Wednesday, November 18, 2015

49 and doing … fine.

For the past few years, I’ve written a blog on or around my birthday as kind of a retrospect as I plod through my 40s. Now that I’m kissing up to 50, it’s time to review my second-to-last year of my fourth decade. And as per usual, it’s been anything but usual.

I didn’t use “fine” in my title only because it rhymes with “nine”. I’ve found that “fine” has been my go-to word – as it is for many – that non-committal, non-controversial, non-conversation-inducing answer to anything from the indifferent, “How’s it going?” to the more interested, “How was your weekend?” to the landmine laden, “So, how’s your son doing?” “Fine” is safe. “Fine” lets everyone know you’re status quo. Nothing more to see here, folks. Move along.

No one’s really “fine,” though, are they? I mean, everyone has their shit. That’s one thing I’ve learned in this past decade. “Don’t compare your inside to someone else's outside.” Of course, it also doesn’t mean when someone asks, “How’s it going?” you launch into a laundry list of things that are wrong in your life. (I know people who do this. Hint to those people: Start using “fine.”)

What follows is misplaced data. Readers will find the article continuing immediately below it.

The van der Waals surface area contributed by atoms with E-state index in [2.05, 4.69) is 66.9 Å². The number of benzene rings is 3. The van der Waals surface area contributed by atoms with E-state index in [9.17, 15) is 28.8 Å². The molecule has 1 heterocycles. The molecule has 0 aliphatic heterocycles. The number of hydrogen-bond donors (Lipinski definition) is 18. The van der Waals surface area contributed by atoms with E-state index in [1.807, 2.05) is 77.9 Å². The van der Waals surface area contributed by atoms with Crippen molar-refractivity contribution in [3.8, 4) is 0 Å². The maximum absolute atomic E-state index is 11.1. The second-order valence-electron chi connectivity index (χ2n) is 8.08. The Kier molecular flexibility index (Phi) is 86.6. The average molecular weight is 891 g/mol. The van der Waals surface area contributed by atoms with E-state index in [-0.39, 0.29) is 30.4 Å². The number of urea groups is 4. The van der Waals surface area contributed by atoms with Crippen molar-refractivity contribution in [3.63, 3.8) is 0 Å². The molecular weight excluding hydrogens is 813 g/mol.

However, there is some real benefit to sharing at the right time. I’ve been told by quite a few people that my blog is “honest,” “raw,” “blunt” and whatever other words are a nice way of saying “I cannot believe you actually wrote that down for everyone to see.” But I’ve said it before and I’ll say it again. I don’t write what I write for sympathy or accolades. I’m not writing for the masses and I don’t want to be famous. It’s nice if people like what I write, sure. But what I LOVE – and what compels me to write every single time – is knowing that I can't be the only one – that SOMEONE out there HAS to be experiencing or feeling something similar. And nine times out of ten, that’s the case. I’ll get a private message or email from one person or several saying, “I’m going through the same thing!” or “Thank you for saying what I couldn’t say.” It HELPS people. It lets people know they’re not ALONE. And in this day and age of people texting versus talking and social media making it look like everyone’s life is perfect except yours, you need someone to say, “This is my shit. If you have the same shit, I’m with you. I get it. Let’s talk.”